I've been saying for years that the "official" US rate of inflation is vastly understated - deliberately so, in order to allow the US government to manipulate inflation-linked entitlement programs and the like. I wrote about the issue in three articles in January:
Now comes an interesting analysis of "shrinkflation" - the ever-decreasing quantities inside the products we buy for ever-higher prices.
Based on numerous sources, I was able to develop a partial list of products that seem to have shrunk, or whose packages offer less items than they once did. The list includes: cookies (package sizes and in the case of at least one popular brand, the cookies themselves), toilet paper, candy bars, chewing gum and other confectionary products (like Cadbury Eggs), ground pepper, tuna, yogurt, ice cream, orange juice, coffee, bags of tea, sugar, potato chips, toothpaste, deodorant, cake mix, cereal, blocks of cheese, paper towels, napkins, paper plates, crackers, hot dogs, bacon, frozen dinners, heads of lettuce, canned vegetables, frozen vegetables, spaghetti sauce, canned tomatoes, mixed nuts, shaving cream, hair spray, bars of soap, tubs of margarine, detergent, bleach, shampoo, pet food, (some brands of) beer, (some brands of) hard liquor, diet shakes, diet bars, frozen pizza, peanut butter, mayonnaise, Gatorade (in some stores), vitamins, over-the-counter medicines, and even newspapers (page widths have shrunk from 16 inches in the early 1950s to 11 inches in most papers today).
Given the difficulty of finding apples-to-apples comparisons of product prices and sizes at different points in time, I embarked on my own Internet search.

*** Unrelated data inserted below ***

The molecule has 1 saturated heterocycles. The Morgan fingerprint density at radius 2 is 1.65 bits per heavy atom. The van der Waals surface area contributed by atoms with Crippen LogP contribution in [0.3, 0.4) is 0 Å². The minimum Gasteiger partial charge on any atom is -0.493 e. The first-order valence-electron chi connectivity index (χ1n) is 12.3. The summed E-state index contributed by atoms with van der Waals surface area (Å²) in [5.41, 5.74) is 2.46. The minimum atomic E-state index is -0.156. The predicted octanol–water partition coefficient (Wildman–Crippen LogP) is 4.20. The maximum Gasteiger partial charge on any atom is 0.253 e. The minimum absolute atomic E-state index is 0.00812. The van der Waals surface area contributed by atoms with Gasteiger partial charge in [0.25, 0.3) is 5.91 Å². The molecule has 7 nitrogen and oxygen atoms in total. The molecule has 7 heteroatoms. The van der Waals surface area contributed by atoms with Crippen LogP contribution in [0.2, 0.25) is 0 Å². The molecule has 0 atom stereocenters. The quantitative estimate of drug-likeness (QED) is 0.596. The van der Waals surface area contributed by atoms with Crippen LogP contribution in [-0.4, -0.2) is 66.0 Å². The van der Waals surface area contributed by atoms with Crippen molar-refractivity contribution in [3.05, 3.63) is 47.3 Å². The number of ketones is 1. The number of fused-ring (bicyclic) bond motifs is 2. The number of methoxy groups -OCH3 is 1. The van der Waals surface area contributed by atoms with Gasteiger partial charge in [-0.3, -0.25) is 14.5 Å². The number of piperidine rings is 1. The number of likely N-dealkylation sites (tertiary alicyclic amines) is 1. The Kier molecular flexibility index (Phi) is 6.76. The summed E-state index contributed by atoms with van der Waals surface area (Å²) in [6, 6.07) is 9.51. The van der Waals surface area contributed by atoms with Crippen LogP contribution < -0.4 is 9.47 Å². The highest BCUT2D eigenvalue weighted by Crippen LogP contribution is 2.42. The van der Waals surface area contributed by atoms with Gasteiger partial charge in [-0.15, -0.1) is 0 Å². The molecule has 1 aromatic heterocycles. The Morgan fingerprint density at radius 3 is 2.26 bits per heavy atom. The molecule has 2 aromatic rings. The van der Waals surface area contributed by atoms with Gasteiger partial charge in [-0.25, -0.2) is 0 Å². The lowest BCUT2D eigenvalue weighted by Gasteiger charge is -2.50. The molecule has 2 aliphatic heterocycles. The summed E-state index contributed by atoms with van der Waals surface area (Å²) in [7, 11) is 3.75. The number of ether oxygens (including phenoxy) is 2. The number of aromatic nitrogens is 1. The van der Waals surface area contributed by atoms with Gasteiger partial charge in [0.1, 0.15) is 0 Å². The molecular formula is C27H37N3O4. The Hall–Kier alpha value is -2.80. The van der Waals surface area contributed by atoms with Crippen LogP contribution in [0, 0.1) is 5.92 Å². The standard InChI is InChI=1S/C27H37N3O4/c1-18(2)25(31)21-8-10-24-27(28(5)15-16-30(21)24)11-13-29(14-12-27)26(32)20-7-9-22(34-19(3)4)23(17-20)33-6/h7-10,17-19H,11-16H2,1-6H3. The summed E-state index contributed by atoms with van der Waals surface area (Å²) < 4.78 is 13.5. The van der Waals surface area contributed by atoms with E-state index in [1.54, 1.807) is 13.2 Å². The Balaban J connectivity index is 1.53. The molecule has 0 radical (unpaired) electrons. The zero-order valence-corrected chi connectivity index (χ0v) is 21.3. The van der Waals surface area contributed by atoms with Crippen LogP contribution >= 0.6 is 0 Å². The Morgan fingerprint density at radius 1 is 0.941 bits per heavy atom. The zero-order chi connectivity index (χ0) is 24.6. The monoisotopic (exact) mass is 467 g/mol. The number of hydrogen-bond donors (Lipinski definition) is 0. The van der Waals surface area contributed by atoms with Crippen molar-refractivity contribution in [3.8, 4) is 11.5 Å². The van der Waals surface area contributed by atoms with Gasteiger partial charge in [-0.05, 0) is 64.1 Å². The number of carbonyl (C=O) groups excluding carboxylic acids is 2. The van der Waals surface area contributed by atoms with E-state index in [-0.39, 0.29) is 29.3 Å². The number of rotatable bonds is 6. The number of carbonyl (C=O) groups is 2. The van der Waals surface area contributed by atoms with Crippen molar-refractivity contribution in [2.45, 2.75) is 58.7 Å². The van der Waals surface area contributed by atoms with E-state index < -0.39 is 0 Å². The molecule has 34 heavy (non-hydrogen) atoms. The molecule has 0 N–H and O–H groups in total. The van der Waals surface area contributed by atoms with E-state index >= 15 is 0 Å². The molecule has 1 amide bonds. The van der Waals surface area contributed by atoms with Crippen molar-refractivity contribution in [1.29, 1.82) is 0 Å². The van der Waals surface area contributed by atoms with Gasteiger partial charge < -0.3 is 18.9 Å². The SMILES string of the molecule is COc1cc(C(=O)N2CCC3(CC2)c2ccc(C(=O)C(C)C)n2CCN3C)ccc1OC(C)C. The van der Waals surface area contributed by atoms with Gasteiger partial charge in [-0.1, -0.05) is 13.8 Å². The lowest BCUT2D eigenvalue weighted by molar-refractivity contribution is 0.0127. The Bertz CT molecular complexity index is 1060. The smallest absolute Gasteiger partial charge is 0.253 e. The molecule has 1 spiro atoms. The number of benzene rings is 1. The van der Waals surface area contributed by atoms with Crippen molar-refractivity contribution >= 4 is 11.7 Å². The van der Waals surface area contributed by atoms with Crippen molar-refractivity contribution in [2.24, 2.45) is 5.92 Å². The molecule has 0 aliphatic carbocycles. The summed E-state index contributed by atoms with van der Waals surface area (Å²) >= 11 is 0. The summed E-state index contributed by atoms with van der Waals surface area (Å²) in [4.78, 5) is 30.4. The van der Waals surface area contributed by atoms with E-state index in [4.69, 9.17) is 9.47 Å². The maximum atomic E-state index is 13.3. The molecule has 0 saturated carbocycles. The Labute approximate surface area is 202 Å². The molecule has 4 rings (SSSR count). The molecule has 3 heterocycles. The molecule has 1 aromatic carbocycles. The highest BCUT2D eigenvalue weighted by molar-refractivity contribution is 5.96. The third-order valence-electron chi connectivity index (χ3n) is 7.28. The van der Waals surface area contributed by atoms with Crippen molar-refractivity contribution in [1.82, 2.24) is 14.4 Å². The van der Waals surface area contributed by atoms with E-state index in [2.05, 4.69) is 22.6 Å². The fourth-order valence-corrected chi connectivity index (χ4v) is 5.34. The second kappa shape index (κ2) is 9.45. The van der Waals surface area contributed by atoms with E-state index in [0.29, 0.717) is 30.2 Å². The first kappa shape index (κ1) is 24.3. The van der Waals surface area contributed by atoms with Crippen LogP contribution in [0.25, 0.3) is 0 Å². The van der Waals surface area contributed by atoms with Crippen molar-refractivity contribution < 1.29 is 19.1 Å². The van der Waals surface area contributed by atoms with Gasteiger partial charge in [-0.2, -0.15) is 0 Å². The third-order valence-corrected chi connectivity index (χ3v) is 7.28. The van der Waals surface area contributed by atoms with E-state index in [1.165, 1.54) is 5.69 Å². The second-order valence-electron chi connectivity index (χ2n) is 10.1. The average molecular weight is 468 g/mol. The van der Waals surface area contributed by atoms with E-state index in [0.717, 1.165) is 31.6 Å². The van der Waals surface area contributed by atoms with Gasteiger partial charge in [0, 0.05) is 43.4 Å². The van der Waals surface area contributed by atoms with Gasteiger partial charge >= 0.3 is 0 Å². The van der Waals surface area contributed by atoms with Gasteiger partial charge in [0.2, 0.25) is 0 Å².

The best source I found was a survey of prices (which does include package sizes) conducted by the Morris County New Jersey Library. Working from this historical source, I picked 30 staples at random for my own “basket” comparison. My analysis focused on the years 2003 to 2014, when the library stopped doing its survey.
I concluded that 25 of these 30 products had probably experienced reductions in sizes or net weights.
I also calculated that the nominal rate of price inflation for these products. Interestingly, for the vast majority of them, the rate of inflation had exceeded the CPI’s official rate of inflation, often by large margins.
For example, in 2003, a jar of Hellman’s mayonnaise was $1.99 and was sold in a 32-ounce container (6.2 cents an ounce). In 2013, the mayonnaise was sold in a 30-ounce container for $4.59 (15.3 cents an ounce). Over 10 years, the per-unit price increase was 146.7 percent compared to the CPI “food at home” figure of 30.3 percent.
Skippy Peanut Butter was $2.19 in an 18-ounce jar in 2006 (12.1 cents an ounce). In 2014, it was sold in a 16.3-ounce container for $3.29 (20.2 cents an ounce). The price increase in eight years was 67 percent, compared to food-at-home inflation from 2006 to 2014 of 24 percent.
. . .
For my part, I came to view shrinkflation as simply another piece of evidence that supports the contrarians’ view that “real” inflation is almost certainly higher than official inflation.I suspect it is telling us that the inflation we see with our own eyes is greater than the inflation figure we read about in The Wall Street Journal.
That is, that ever-shrinking roll of toilet paper might be telling us something the government doesn’t want us to hear.
There's much more at the link. Recommended reading.
As one analyst said some years ago, "If You Want To Know The Real Rate Of Inflation, Don't Bother With The CPI". Shrinkflation underlines how right she was.